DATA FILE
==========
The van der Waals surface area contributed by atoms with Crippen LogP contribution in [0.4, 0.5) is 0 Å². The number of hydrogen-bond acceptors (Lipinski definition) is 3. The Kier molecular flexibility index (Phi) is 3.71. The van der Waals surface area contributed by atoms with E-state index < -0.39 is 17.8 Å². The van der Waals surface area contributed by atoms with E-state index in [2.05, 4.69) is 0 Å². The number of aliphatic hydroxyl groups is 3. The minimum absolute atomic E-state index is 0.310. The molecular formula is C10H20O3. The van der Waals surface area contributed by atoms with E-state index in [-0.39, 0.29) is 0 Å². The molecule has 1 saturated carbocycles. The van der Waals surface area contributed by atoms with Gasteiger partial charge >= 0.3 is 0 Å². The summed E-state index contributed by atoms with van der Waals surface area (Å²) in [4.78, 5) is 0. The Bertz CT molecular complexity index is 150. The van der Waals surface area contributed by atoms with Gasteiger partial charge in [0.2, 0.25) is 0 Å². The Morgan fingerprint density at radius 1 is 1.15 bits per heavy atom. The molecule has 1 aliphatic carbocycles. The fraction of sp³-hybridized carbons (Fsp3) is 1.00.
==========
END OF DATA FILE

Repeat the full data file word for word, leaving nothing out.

The van der Waals surface area contributed by atoms with Crippen LogP contribution in [0.4, 0.5) is 0 Å². The number of hydrogen-bond acceptors (Lipinski definition) is 3. The Kier molecular flexibility index (Phi) is 3.71. The van der Waals surface area contributed by atoms with E-state index < -0.39 is 17.8 Å². The van der Waals surface area contributed by atoms with E-state index in [2.05, 4.69) is 0 Å². The number of aliphatic hydroxyl groups is 3. The minimum absolute atomic E-state index is 0.310. The molecular formula is C10H20O3. The van der Waals surface area contributed by atoms with E-state index in [-0.39, 0.29) is 0 Å². The molecule has 1 saturated carbocycles. The van der Waals surface area contributed by atoms with Gasteiger partial charge >= 0.3 is 0 Å². The summed E-state index contributed by atoms with van der Waals surface area (Å²) in [4.78, 5) is 0. The Bertz CT molecular complexity index is 150. The van der Waals surface area contributed by atoms with Gasteiger partial charge in [0.2, 0.25) is 0 Å². The Morgan fingerprint density at radius 1 is 1.15 bits per heavy atom. The molecule has 1 aliphatic carbocycles. The fraction of sp³-hybridized carbons (Fsp3) is 1.00.